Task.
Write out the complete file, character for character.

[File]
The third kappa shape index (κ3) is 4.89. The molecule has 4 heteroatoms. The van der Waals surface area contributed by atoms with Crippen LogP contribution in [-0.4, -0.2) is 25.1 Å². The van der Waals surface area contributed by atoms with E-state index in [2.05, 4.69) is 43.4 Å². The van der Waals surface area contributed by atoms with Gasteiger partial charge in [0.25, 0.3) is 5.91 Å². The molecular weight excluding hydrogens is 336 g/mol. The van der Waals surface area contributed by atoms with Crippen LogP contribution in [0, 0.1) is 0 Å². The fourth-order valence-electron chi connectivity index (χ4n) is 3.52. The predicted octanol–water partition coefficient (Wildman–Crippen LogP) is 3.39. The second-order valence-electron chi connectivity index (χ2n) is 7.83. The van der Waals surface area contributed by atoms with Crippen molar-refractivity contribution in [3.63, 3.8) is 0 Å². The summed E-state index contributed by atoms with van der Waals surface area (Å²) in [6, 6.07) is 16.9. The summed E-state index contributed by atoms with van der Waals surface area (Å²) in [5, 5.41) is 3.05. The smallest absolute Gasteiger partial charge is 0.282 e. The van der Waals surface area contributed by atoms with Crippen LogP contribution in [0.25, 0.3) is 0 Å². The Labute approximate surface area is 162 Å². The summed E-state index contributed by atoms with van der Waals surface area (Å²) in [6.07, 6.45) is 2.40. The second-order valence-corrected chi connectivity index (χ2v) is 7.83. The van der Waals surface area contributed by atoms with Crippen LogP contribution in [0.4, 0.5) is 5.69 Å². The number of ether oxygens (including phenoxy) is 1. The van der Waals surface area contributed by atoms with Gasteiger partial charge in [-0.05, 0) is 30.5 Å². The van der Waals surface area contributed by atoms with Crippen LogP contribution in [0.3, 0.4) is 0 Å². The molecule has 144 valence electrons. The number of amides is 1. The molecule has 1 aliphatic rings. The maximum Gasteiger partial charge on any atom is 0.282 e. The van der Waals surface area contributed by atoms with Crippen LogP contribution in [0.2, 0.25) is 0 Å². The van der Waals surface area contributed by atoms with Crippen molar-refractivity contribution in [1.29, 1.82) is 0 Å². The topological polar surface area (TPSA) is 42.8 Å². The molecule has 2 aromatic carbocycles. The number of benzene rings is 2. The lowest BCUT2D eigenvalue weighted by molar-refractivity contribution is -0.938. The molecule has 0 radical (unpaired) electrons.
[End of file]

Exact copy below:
The third kappa shape index (κ3) is 4.89. The molecule has 4 heteroatoms. The van der Waals surface area contributed by atoms with Crippen LogP contribution in [-0.4, -0.2) is 25.1 Å². The van der Waals surface area contributed by atoms with E-state index in [2.05, 4.69) is 43.4 Å². The van der Waals surface area contributed by atoms with Gasteiger partial charge in [0.25, 0.3) is 5.91 Å². The molecular weight excluding hydrogens is 336 g/mol. The van der Waals surface area contributed by atoms with Crippen LogP contribution in [0, 0.1) is 0 Å². The fourth-order valence-electron chi connectivity index (χ4n) is 3.52. The predicted octanol–water partition coefficient (Wildman–Crippen LogP) is 3.39. The second-order valence-electron chi connectivity index (χ2n) is 7.83. The van der Waals surface area contributed by atoms with Crippen molar-refractivity contribution in [3.63, 3.8) is 0 Å². The summed E-state index contributed by atoms with van der Waals surface area (Å²) in [6, 6.07) is 16.9. The summed E-state index contributed by atoms with van der Waals surface area (Å²) in [5, 5.41) is 3.05. The smallest absolute Gasteiger partial charge is 0.282 e. The van der Waals surface area contributed by atoms with Crippen LogP contribution in [0.25, 0.3) is 0 Å². The Labute approximate surface area is 162 Å². The summed E-state index contributed by atoms with van der Waals surface area (Å²) in [6.07, 6.45) is 2.40. The second-order valence-corrected chi connectivity index (χ2v) is 7.83. The van der Waals surface area contributed by atoms with Crippen LogP contribution in [0.4, 0.5) is 5.69 Å². The number of ether oxygens (including phenoxy) is 1. The van der Waals surface area contributed by atoms with Gasteiger partial charge in [-0.05, 0) is 30.5 Å². The van der Waals surface area contributed by atoms with Crippen LogP contribution in [0.3, 0.4) is 0 Å². The molecule has 144 valence electrons. The number of amides is 1. The molecule has 1 aliphatic rings. The maximum Gasteiger partial charge on any atom is 0.282 e. The van der Waals surface area contributed by atoms with Crippen LogP contribution in [0.2, 0.25) is 0 Å². The van der Waals surface area contributed by atoms with Crippen molar-refractivity contribution in [1.29, 1.82) is 0 Å². The topological polar surface area (TPSA) is 42.8 Å². The molecule has 2 aromatic carbocycles. The number of benzene rings is 2. The lowest BCUT2D eigenvalue weighted by molar-refractivity contribution is -0.938. The molecule has 0 radical (unpaired) electrons.